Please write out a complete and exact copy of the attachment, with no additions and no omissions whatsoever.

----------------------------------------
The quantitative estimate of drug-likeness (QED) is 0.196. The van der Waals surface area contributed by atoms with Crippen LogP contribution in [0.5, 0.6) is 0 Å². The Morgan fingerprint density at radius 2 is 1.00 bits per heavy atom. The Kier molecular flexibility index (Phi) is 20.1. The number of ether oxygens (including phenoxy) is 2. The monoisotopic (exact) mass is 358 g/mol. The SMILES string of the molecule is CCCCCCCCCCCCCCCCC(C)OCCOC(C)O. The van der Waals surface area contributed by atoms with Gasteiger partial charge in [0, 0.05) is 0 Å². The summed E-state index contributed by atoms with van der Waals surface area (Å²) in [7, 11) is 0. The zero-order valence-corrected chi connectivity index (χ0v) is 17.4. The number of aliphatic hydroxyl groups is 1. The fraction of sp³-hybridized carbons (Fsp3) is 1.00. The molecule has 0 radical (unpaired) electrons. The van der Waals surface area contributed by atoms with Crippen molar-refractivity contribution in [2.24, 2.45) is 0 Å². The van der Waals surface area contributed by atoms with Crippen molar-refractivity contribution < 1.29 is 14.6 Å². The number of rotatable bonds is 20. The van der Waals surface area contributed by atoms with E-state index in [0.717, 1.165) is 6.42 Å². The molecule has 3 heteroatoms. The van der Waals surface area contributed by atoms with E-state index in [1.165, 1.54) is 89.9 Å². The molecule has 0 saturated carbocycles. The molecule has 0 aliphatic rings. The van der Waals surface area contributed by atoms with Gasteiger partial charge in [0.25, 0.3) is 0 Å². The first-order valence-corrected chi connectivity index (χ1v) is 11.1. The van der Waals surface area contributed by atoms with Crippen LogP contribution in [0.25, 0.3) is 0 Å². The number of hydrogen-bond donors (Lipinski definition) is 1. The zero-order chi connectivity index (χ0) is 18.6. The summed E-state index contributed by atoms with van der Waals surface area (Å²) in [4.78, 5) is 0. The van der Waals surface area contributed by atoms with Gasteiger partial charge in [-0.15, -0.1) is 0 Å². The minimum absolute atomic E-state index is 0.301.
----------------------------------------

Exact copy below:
The quantitative estimate of drug-likeness (QED) is 0.196. The van der Waals surface area contributed by atoms with Crippen LogP contribution in [0.5, 0.6) is 0 Å². The Morgan fingerprint density at radius 2 is 1.00 bits per heavy atom. The Kier molecular flexibility index (Phi) is 20.1. The number of ether oxygens (including phenoxy) is 2. The monoisotopic (exact) mass is 358 g/mol. The SMILES string of the molecule is CCCCCCCCCCCCCCCCC(C)OCCOC(C)O. The van der Waals surface area contributed by atoms with Gasteiger partial charge in [0, 0.05) is 0 Å². The summed E-state index contributed by atoms with van der Waals surface area (Å²) in [7, 11) is 0. The zero-order valence-corrected chi connectivity index (χ0v) is 17.4. The number of aliphatic hydroxyl groups is 1. The fraction of sp³-hybridized carbons (Fsp3) is 1.00. The molecule has 0 radical (unpaired) electrons. The van der Waals surface area contributed by atoms with Crippen molar-refractivity contribution in [2.24, 2.45) is 0 Å². The van der Waals surface area contributed by atoms with Crippen molar-refractivity contribution < 1.29 is 14.6 Å². The number of rotatable bonds is 20. The van der Waals surface area contributed by atoms with E-state index in [0.717, 1.165) is 6.42 Å². The molecule has 3 heteroatoms. The van der Waals surface area contributed by atoms with E-state index in [1.165, 1.54) is 89.9 Å². The molecule has 0 saturated carbocycles. The molecule has 0 aliphatic rings. The van der Waals surface area contributed by atoms with Gasteiger partial charge in [0.25, 0.3) is 0 Å². The first-order valence-corrected chi connectivity index (χ1v) is 11.1. The van der Waals surface area contributed by atoms with Crippen LogP contribution in [0.25, 0.3) is 0 Å². The number of hydrogen-bond donors (Lipinski definition) is 1. The zero-order chi connectivity index (χ0) is 18.6. The summed E-state index contributed by atoms with van der Waals surface area (Å²) in [4.78, 5) is 0. The van der Waals surface area contributed by atoms with Gasteiger partial charge in [-0.15, -0.1) is 0 Å². The minimum absolute atomic E-state index is 0.301.